Garbage and Recyclable Material Collectors
Skills & Knowledge
Most Important Skills for Garbage and Recyclable Material Collectors
- Thinking Critically—Using logic and reasoning to identify the strengths and weaknesses of alternative solutions, conclusions or approaches to problems.
- Monitoring Equipment—Watching gauges, dials, or other indicators to make sure a machine is working properly.
- Operating Equipment—Controlling operations of equipment or systems.
- Coordinating with Others—Adjusting actions in relation to others' actions.
- Managing Time—Managing one's own time and the time of others.
- Listening—Giving full attention to what other people are saying, taking time to understand the points being made, asking questions as appropriate, and not interrupting at inappropriate times.
- Reading—Understanding written sentences and paragraphs in work related documents.
- Writing—Communicating effectively in writing as appropriate for the needs of the audience.
- Being Aware of Others—Being aware of others' reactions and understanding why they react as they do.
- Controlling Quality—Conducting tests and inspections of products, services, or processes to evaluate quality or performance.
Most Important Knowledge Areas for Garbage and Recyclable Material Collectors
- Customer and Personal Service—Knowledge of principles and processes for providing customer and personal services. This includes customer needs assessment, meeting quality standards for services, and evaluation of customer satisfaction.
- Transportation—Knowledge of principles and methods for moving people or goods by air, rail, sea, or road, including the relative costs and benefits.
- Mechanical—Knowledge of machines and tools, including their designs, uses, repair, and maintenance.
- Public Safety and Security—Knowledge of relevant equipment, policies, procedures, and strategies to promote effective local, state, or national security operations for the protection of people, data, property, and institutions.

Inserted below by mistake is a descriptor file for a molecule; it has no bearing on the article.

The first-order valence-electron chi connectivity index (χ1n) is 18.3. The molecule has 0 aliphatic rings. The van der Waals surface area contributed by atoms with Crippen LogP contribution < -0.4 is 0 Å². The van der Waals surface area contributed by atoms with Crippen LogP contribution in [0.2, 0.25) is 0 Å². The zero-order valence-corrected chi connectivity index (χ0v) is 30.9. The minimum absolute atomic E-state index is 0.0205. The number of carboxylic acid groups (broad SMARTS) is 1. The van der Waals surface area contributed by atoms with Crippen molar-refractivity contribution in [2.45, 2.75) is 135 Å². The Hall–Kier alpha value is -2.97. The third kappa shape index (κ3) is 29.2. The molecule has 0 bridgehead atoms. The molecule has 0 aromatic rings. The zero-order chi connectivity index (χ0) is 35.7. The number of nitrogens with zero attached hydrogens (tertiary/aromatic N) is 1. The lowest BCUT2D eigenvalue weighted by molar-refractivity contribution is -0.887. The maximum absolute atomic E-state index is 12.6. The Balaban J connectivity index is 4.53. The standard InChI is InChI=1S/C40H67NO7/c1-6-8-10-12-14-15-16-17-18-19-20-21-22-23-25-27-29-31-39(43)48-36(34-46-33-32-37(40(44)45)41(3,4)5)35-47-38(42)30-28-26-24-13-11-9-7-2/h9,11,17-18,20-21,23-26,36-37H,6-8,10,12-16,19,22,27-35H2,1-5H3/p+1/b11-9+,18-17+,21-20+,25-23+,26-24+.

- Education and Training—Knowledge of principles and methods for curriculum and training design, teaching and instruction for individuals and groups, and the measurement of training effects.
- Law and Government—Knowledge of laws, legal codes, court procedures, precedents, government regulations, executive orders, agency rules, and the democratic political process.
- Sales and Marketing—Knowledge of principles and methods for showing, promoting, and selling products or services. This includes marketing strategy and tactics, product demonstration, sales techniques, and sales control systems.
- English Language—Knowledge of the structure and content of the English language including the meaning and spelling of words, rules of composition, and grammar.
- Production and Processing—Knowledge of raw materials, production processes, quality control, costs, and other techniques for maximizing the effective manufacture and distribution of goods.
- Chemistry—Knowledge of the chemical composition, structure, and properties of substances and of the chemical processes and transformations that they undergo. This includes uses of chemicals and their interactions, danger signs, production techniques, and disposal m
Different careers may be a good fit for your personality or interests. This career is:
- Realistic—Realistic occupations frequently involve work activities that include practical, hands-on problems and solutions. They often deal with plants, animals, and real-world materials like wood, tools, and machinery. Many of the occupations require working outside, and do not involve a lot of paperwork or working closely with others.
- Conventional—Conventional occupations frequently involve following set procedures and routines. These occupations can include working with data and details more than with ideas. Usually there is a clear line of authority to follow.
Learn more about your interests. Take the MnCareers Interest Assessment.
Describe Your Skills
People who have worked in this career typically perform the following tasks. These statements can help a prospective employer understand what you can do, on a resume or during an interview.
- Inspecting equipment, structures, or materials to find or fix problems.
- Operating vehicles or equipment.
- Controlling machines and processes.
- Identifying information by categorizing, comparing, or detecting changes in circumstances or events.
- Handling and moving objects.
- Monitoring information from a variety of sources to find problems.
- Performing general physical abilities.
- Communicating with supervisors, co-workers, or people that work under you.
The following careers use skills, knowledge, and abilities that are similar to those used for Garbage and Recyclable Material Collectors.
This page includes information from the O*NET 24.2 Database by the U.S. Department of Labor, Employment and Training Administration (USDOL/ETA). Used under the CC BY 4.0 license. O*NET® is a trademark of USDOL/ETA.
Source: You can learn about our data sources in the About Us section.